I think it's interesting. As you think about cyber security, you know the typical life cycle of the software might be a year or two, and the typical lifetime of some equipment ... if it's well made, may be measured in decades. There's this natural mismatch between the life cycle of the two and thinking how do you protect critical systems that were cutting edge when they came out, but that thing was built so well it's running 20 years later.
How are you, whether at PWC or in your clients ... and you don't need to use any names specifically ... how do you handle that problem?
With the idea that SAP has been around for a very long period of time, and some of these threats are new ... like I said, I don't think the threat ever was imagined. I don't think people really thought that SAP was on their list, and now all of a sudden it's on their list. Companies are being forced to perform many structural upgrades when it comes to their software. Specifically with SAP, the new craze is Hana, so every company is required to move to SAP Hana in the next 5 to 7 years as an SAP requirement. Because that's a new system and it's not as mature, there's a lot of security concerns with Hana, and Hana continues to be, every quarter when SAP releases its security threats and vulnerability profiles, Hana continues to be at the top of that list of new enhancements that are needed to protect companies. It's a target, and I think from our side, PWC has been able to go in and help clients to ensure that, for example, they're including those patches, that they're using solutions that help to identify what those risks are, and help get those patches in.
There's actually a lot of vendors onboard, as well. There's a solution called Onapsis out there right now that Onapsis is the leader right now in making sure that companies are aware of what those patches are and what needs to be implemented so that they can integrate Onapsis into their cybersecurity program, which contains SAP.
Yeah. You know, I would love to hear specifically what you're seeing. The security in the design of programs is the ideal way it happens, right? When you're designing the software, you're expecting security to be built in, but in this environment you're sort of backward looking, trying to understand these older systems. What are the ways that people can protect those legacy systems? Are they just air gapping them or are they literally unplugging them? What do you see people doing?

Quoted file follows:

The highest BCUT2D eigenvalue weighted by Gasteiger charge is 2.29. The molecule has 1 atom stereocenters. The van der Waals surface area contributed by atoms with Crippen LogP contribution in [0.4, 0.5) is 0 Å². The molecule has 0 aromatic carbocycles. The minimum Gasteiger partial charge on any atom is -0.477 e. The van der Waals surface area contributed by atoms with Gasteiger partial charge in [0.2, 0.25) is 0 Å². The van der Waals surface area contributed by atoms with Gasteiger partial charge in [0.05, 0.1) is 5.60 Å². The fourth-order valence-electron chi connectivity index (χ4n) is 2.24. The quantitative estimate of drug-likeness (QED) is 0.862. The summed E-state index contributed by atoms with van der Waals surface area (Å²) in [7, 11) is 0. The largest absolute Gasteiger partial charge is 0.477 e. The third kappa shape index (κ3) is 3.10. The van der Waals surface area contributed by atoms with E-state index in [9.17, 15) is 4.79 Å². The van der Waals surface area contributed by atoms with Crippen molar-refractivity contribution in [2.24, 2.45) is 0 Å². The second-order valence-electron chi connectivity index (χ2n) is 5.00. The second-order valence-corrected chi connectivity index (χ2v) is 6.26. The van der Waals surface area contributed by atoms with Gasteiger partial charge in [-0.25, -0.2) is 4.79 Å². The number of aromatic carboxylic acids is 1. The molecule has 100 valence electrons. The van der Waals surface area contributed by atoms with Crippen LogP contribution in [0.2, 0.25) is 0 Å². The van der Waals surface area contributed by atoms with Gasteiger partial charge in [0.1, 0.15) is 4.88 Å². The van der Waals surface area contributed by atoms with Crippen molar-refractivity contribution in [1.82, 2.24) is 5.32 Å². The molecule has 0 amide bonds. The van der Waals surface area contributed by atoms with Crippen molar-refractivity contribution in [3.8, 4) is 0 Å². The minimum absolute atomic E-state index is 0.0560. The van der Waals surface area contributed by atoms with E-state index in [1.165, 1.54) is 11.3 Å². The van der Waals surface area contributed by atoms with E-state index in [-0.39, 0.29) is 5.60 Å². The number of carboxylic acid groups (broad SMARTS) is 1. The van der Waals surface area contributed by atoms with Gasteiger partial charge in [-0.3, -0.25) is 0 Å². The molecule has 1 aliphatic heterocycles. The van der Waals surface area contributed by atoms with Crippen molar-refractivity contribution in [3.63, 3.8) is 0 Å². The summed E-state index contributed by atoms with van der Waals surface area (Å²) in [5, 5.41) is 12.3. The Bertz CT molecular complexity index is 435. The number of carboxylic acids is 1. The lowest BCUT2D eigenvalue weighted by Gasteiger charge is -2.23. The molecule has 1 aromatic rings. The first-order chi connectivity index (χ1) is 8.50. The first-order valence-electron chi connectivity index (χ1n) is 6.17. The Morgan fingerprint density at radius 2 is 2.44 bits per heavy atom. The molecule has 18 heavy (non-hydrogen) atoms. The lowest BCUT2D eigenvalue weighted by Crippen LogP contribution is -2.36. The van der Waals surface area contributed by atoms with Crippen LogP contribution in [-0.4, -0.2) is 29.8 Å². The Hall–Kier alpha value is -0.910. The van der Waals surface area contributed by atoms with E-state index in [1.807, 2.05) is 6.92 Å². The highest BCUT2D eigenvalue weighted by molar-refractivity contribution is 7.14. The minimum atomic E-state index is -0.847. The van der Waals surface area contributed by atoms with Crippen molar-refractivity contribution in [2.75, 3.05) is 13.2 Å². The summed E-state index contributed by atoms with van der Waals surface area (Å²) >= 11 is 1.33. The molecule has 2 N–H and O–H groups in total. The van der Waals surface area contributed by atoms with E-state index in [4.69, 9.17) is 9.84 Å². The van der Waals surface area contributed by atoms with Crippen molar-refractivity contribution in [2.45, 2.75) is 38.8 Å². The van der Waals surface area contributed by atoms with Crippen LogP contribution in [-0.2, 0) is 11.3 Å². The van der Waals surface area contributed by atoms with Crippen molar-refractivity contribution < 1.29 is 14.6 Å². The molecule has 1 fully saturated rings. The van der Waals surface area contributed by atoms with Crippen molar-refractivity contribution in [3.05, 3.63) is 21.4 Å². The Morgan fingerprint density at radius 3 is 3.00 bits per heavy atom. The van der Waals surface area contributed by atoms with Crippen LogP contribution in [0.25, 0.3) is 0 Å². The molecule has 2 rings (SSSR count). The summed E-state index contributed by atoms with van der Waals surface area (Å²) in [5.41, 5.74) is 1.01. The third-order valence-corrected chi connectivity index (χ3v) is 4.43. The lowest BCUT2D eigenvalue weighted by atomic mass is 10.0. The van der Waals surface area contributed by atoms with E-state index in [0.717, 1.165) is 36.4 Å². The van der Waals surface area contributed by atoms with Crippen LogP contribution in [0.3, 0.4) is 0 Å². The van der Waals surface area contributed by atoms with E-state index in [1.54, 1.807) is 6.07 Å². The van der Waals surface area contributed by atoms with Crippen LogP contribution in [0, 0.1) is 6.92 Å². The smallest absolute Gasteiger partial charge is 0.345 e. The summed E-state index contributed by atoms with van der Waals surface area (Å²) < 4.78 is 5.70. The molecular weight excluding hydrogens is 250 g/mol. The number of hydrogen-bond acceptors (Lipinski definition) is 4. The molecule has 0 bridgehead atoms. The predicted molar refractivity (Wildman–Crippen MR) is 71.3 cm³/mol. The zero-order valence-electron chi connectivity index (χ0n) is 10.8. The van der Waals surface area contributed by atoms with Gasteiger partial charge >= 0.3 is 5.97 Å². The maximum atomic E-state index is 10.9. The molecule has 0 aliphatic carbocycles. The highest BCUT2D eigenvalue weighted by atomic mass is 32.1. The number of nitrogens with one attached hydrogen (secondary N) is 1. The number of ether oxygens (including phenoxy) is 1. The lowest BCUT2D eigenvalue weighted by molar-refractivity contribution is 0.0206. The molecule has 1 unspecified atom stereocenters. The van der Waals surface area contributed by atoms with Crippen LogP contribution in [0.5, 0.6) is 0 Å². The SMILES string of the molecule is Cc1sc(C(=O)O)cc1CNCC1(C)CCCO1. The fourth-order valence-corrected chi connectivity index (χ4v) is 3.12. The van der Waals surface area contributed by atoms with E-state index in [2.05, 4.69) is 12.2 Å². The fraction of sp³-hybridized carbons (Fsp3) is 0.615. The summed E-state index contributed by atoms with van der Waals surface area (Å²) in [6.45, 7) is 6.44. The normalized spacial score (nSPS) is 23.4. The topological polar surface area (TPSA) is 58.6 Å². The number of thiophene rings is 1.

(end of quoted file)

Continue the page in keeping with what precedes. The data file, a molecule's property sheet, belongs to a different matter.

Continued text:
I mentioned it in the presentation that I did today, but it's people, process, and technology and aligning those three. That isn't always so easy. If technology doesn't support the idea of security, then you've got an issue. I think SAP, at least the core ECC system, supports the ability and gives you the flexibility to control what users can do in the system.
And I think that's good. You have the capability, but what we see in the industry is that the focus is not necessarily on that application security. What happens is overtime, it may start out on day one as it's working fine, but as that system is in place for 5, 10, 15, 20, 30 years, you start to have a problem.
So, I think what will happen is there will be an intense focus on Hana with this new transition, and people will get it right, eventually. The question is, what processes do you have to have in place to identify new threats and also continue to keep your current security design up to speed.
Yeah. It's such a challenge because you've got some of those equipment critical infrastructure, and we'd love to say that everything's going to come up to Hana, but you've gotta plan. You've got a piece of machinery that works and it's gonna continue to work, and the price to buy a new one is pretty astronomical.